Solon resident Jodi Creasap Gee had just relocated to the Cleveland area from Missouri with her husband and three kids when her 5-year-old daughter cut her foot.
The house was still in disarray and the kids were playing when her daughter came into the kitchen screaming, Creasap Gee said.
“There was just a trail of blood behind her. Her foot’s all bloody and I’m going, ‘oh no.' I don’t even know where to go because we just moved here, and it’s a Sunday,” she said.
Creasap Gee checked her insurance company’s website to find a hospital in the insurer’s network. She took her daughter to University Hospitals Bedford Emergency Department.
After covering the $250 co-pay for the stiches her daughter received in the emergency room, she thought that was the end of it.
Then a bill arrived in the mail.
“Even though the hospital itself is in-network, as I found out later the doctors who are there aren't necessarily in-network. And we got this big bill for $910, and I was like, ‘What is this? I thought we had good insurance',” she said.
Going to an in-network hospital does not necesarily mean the providers you see there will be in-network, too, Jodi Creasap Gee and her family learned when they were hit with a massive bill. [Marlene Harris-Taylor / ideastream]
Creasap Gee is not alone in her dismay over what is known as a surprise bill. Surprise bills shoot up when patients are treated at a facility that is covered by their health insurance, but a doctor or other medical professional working there is not inside the patient’s insurance network.
Momentum is building among both federal and state lawmakers to take on this issue. In a recent Kaiser Family Foundation poll, more than half of respondants said protecting people from surprise medical bills should be a top priority for Congress — and it appears lawmakers are listening.
A bipartisan Lower Health Care Costs Act of 2019 is being considered in the U.S. Senate. The bill has a provision that would change the current practice and possibly shift the burden of paying for these bills from patients to insurers.
Ohio lawmakers are also considering adding a provision to the current state budget which would mandate that a hospital inform patients ahead of time if a doctor is out of their network. The budget bill is still being negotiated, and it’s not clear if this surprise bill amendment will be included in the final version.
However, many local hospitals officials say they are already taking steps to keep patients from being saddled with huge surprise bills.
UH officials said patient privacy issues prevent them from discussing Creasap Gee’s specific bill, but the hospital system recently unveiled a new patient financial bill of rights which, when fully in place, would keep future patients from receiving surprise charges, said Kathy LeBrew, UH vice president of revenue cycle.
She said UH is working to bring all the doctors working inside its hospitals inside insurance networks.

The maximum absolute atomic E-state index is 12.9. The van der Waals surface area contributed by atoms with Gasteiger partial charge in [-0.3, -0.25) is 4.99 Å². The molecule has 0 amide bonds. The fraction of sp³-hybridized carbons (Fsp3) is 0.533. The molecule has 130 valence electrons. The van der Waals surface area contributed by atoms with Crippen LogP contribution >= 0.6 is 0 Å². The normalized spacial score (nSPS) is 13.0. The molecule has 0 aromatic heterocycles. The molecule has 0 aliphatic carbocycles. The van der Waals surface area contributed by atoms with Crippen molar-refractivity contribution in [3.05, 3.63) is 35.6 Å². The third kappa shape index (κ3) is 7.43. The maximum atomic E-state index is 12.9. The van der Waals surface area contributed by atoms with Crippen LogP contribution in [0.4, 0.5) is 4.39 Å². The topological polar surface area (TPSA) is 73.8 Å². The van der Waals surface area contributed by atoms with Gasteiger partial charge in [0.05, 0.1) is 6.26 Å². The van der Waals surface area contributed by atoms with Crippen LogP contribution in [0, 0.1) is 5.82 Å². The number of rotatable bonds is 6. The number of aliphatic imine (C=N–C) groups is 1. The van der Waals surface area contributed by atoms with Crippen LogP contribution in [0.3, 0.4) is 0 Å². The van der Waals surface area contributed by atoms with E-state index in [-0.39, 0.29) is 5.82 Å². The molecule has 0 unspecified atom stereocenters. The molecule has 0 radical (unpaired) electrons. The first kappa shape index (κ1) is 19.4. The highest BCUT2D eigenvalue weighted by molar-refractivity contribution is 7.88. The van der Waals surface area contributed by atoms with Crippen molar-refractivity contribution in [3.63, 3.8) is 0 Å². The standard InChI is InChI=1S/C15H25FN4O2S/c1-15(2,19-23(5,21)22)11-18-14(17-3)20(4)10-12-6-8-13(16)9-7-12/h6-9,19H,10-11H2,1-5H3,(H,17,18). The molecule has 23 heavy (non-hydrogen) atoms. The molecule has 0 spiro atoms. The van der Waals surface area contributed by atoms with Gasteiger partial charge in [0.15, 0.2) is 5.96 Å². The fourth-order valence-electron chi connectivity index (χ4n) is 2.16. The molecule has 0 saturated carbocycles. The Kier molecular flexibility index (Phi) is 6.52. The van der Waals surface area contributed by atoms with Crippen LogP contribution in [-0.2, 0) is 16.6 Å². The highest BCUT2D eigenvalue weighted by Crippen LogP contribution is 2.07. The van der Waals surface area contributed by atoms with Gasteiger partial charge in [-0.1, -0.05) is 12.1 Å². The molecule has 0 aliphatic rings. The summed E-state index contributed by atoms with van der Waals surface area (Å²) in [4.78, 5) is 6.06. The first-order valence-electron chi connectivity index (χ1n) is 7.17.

“We're not there yet," she said. "We are working toward that."
When asked for a specific date when UH would have all its physicians in-network, LeBrew declined to give one, calling it "a hard question for me to answer."
UH is committed to making sure patients are aware - before a scheduled procedure - that they could get hit later with out of network charges, she said.
Both MetroHealth and Cleveland Clinic officials said they each have a similar policy and they make sure patients are informed before a scheduled procedure if that provider is out-of-network.
But patients in emergency situations like Creasap Gee may still get ER treatment from doctors who are out of their insurance network, especially at satellite locations, off the main campuses of hospitals.
Political pressure from Washington and Columbus may soon push hospitals and insurers to do more.
President Trump recently, publicly declared his support for Congress addressing surprise bills.
These surprise bills are driving consumers crazy, said Douglas O’Brien, the federal Health and Human Services Department's Midwest regional director.
“I know University Hospitals, Cleveland Clinic are getting the message. They understand they have got to produce more consumer-friendly interactions with patients if they are going to survive,” O’Brien said.
It will take time to convert a complex medical payment system that includes hospitals, contracts with doctors groups and numerous insurance companies, said J.B. Silvers, Case Western Reserve University professor of health finance. Hospitals need a shift in thinking and not just treat surprise bills as a financial issue but as a patient relations question, he said.
“If you take it from that point of view then do you want to have, in one of your regional hospitals, a contract with an outside physician?" Silvers said. "Probably not because you know that's going to lead to the problems like the surprise bills."
Change is coming on surprise bills, Silvers said, but other issues, such as bringing down healthcare costs are more complicated and will take time to find the right solutions.
The patient in this story reached out to us via the Bill of the Month, a crowdsourced investigation by Kaiser Health News and NPR. Do you have an interesting medical bill you want to share with us? Tell us about it!